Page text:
7 Dietary Guidelines for Menopause

Women's Health Healthy Aging
mature woman cooking

A woman’s body goes through many changes during menopause – much more than an end to monthly menstrual cycles.

“Menopause is one of the three times in a woman’s life when her body goes through drastic changes. It’s right up there with puberty and pregnancy,” says Monilla Dent, M.D., OB/GYN. “A woman needs to support these changes during menopause just as she would in pregnancy – by adjusting her eating habits and focusing on her overall health.”

These changes have a significant impact on a woman’s health, including:

  • Dropping estrogen levels slow down metabolism, making it easier to gain weight
  • Bone density declines, which can lead to an increased risk of bone fractures
  • Symptoms, like hot flashes, insomnia and others, interfere with a woman’s quality of life

Dr. Dent shares seven important dietary changes women can make to feel their best.

1. Eat fruits and vegetables first

Fruits and vegetables are among the healthiest foods we can eat. These powerhouse foods are packed with vitamins, minerals, fruits and antioxidants – and should take up at least half of your plate at mealtimes.

Research has linked many benefits of eating more fruits and vegetables specific to menopausal women, including:

  • Reduced hot flashes
  • Better sleep
  • Lower rates of depression
  • Improved weight loss
  • Lower blood pressure

A study in 2000 even found that broccoli helped decrease levels of estrogen associated with breast cancer, and increased estrogen levels that help protect against breast cancer.

Tip: Snack on whole fruits and vegetables throughout the day or eat fruits and veggies first at mealtimes.

2. Add dairy to your diet during menopause

Milk, yogurt and cheese offer the important vitamins and minerals women need to fight bone loss. These essential nutrients include calcium, phosphorus, potassium, magnesium and vitamins D and K.

Tip: Snack on low-fat yogurt with granola or fruit or enjoy cheese and nuts as a tasty afternoon treat.

3. Improve your health with whole grains

Whole grains have been linked to many health benefits, including reduced risk of cancer, heart disease and even premature death. In fact, the Iowa Health Study found that postmenopausal women who ate 4.7 grams of whole grain fiber per 2,000 calories reduced their risk of premature death by 17 percent.

Tip: Boost your whole grain intake with simple swaps. Use whole grain pasta in a favorite recipe and switch sandwich bread from white to whole grain. Make oatmeal in a slow cooker. Try brown rice or quinoa as a side.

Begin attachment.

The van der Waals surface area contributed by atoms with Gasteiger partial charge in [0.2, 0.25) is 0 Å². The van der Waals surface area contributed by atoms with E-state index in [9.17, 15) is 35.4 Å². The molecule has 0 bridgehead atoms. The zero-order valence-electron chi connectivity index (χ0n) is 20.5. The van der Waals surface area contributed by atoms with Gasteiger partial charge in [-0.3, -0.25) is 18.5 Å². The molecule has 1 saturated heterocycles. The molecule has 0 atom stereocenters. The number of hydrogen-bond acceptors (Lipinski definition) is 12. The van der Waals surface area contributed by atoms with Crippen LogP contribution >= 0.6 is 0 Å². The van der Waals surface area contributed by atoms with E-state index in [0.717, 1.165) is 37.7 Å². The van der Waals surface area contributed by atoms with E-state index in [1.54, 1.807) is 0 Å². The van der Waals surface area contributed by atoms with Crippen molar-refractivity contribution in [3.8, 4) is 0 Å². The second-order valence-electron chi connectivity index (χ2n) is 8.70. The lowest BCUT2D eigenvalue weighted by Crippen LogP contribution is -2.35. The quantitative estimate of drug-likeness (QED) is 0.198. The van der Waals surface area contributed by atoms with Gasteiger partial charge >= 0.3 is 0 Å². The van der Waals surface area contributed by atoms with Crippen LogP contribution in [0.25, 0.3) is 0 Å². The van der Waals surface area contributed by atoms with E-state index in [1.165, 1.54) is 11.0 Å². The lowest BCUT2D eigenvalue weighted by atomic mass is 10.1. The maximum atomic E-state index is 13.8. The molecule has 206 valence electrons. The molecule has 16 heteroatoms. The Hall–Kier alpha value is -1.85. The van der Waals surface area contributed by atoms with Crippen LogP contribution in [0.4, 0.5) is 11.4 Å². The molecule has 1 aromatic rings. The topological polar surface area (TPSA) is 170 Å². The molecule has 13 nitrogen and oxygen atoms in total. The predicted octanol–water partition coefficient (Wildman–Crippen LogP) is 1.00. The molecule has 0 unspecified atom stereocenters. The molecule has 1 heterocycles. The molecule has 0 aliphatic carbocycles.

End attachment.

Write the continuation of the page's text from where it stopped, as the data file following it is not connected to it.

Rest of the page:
4. All fats are not created equal

Healthy fats play an important role in everyone’s diet, especially for women during menopause. These foods, including fatty fish, flax seeds, chia seeds and avocados can help your body absorb nutrients it needs and may reduce the frequency and severity of menopause symptoms.

Tip: Get your fill of healthy fats by sprinkling chia seeds in a smoothie, topping a sandwich with avocado or eating fish twice a week

5. Eat quality protein

Protein can help boost muscle mass and bone strength – two things that decline during menopause. Recent research suggests that older adults may need more than the currently recommended amount for adults over 18. This can help reduce the risk of sarcopenia (the loss of muscle mass, strength and function).

The best sources of healthy protein include:

  • Beans and legumes
  • Wild salmon
  • Eggs
  • Greek yogurt

Tip: Talk to your doctor about how much protein is right for you. Too much can affect your health.

6. Limit processed foods

Processed foods are typically full of salt and refined sugar, both of which can negatively impact your health. High-salt foods can lower a woman’s bone density and refined sugar can add unnecessarily to your waistline.

Tip: Make meals and snacks ahead of time to make convenient and healthy food that’s easy to grab on the go.

7. Get active

Physical activity is good for every age and stage of life, and menopause is no different. Regular exercise has been linked to many health benefits for menopausal women, including:

  • Stronger bones
  • Stronger heart
  • Stronger muscles
  • Improved endurance
  • Improved mood
  • Better night sleep
  • Healthy weight
  • Reduced risk of cancer
  • Social connections that boost mental and physical health

Tip: Ask a friend to join you as you work toward 150 minutes of moderate physical activity every week.

If you have questions about menopause or need help adjusting your diet and lifestyle, talk to your health care provider or schedule an appointment with one of our women’s health practices near you.

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